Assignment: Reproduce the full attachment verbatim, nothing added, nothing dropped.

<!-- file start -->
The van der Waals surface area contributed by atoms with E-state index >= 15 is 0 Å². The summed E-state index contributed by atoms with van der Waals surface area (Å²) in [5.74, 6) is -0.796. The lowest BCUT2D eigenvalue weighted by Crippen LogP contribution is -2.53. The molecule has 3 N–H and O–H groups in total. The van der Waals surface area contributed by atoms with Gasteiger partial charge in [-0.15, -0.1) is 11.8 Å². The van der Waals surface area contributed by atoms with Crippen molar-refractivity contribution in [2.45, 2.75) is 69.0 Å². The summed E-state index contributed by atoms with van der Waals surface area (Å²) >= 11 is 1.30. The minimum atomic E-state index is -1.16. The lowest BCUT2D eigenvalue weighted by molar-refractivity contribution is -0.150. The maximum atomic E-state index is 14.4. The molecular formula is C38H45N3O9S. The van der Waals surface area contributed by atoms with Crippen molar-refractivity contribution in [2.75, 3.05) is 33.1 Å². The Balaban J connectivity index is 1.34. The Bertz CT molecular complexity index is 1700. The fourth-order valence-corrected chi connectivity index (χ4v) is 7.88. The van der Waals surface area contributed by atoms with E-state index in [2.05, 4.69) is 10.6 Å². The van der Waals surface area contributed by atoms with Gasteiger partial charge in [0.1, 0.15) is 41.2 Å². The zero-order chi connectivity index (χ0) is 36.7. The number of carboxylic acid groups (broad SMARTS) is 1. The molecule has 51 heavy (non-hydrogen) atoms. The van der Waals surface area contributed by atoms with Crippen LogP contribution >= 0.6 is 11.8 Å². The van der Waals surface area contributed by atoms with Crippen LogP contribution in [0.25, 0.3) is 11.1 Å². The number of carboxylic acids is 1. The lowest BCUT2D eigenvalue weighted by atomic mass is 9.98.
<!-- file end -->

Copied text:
The van der Waals surface area contributed by atoms with E-state index >= 15 is 0 Å². The summed E-state index contributed by atoms with van der Waals surface area (Å²) in [5.74, 6) is -0.796. The lowest BCUT2D eigenvalue weighted by Crippen LogP contribution is -2.53. The molecule has 3 N–H and O–H groups in total. The van der Waals surface area contributed by atoms with Gasteiger partial charge in [-0.15, -0.1) is 11.8 Å². The van der Waals surface area contributed by atoms with Crippen molar-refractivity contribution in [2.45, 2.75) is 69.0 Å². The summed E-state index contributed by atoms with van der Waals surface area (Å²) >= 11 is 1.30. The minimum atomic E-state index is -1.16. The lowest BCUT2D eigenvalue weighted by molar-refractivity contribution is -0.150. The maximum atomic E-state index is 14.4. The molecular formula is C38H45N3O9S. The van der Waals surface area contributed by atoms with Crippen molar-refractivity contribution in [2.75, 3.05) is 33.1 Å². The Balaban J connectivity index is 1.34. The Bertz CT molecular complexity index is 1700. The fourth-order valence-corrected chi connectivity index (χ4v) is 7.88. The van der Waals surface area contributed by atoms with E-state index in [2.05, 4.69) is 10.6 Å². The van der Waals surface area contributed by atoms with Gasteiger partial charge in [0.1, 0.15) is 41.2 Å². The zero-order chi connectivity index (χ0) is 36.7. The number of carboxylic acid groups (broad SMARTS) is 1. The molecule has 51 heavy (non-hydrogen) atoms. The van der Waals surface area contributed by atoms with Crippen LogP contribution >= 0.6 is 11.8 Å². The van der Waals surface area contributed by atoms with Crippen LogP contribution in [0.25, 0.3) is 11.1 Å². The number of carboxylic acids is 1. The lowest BCUT2D eigenvalue weighted by atomic mass is 9.98.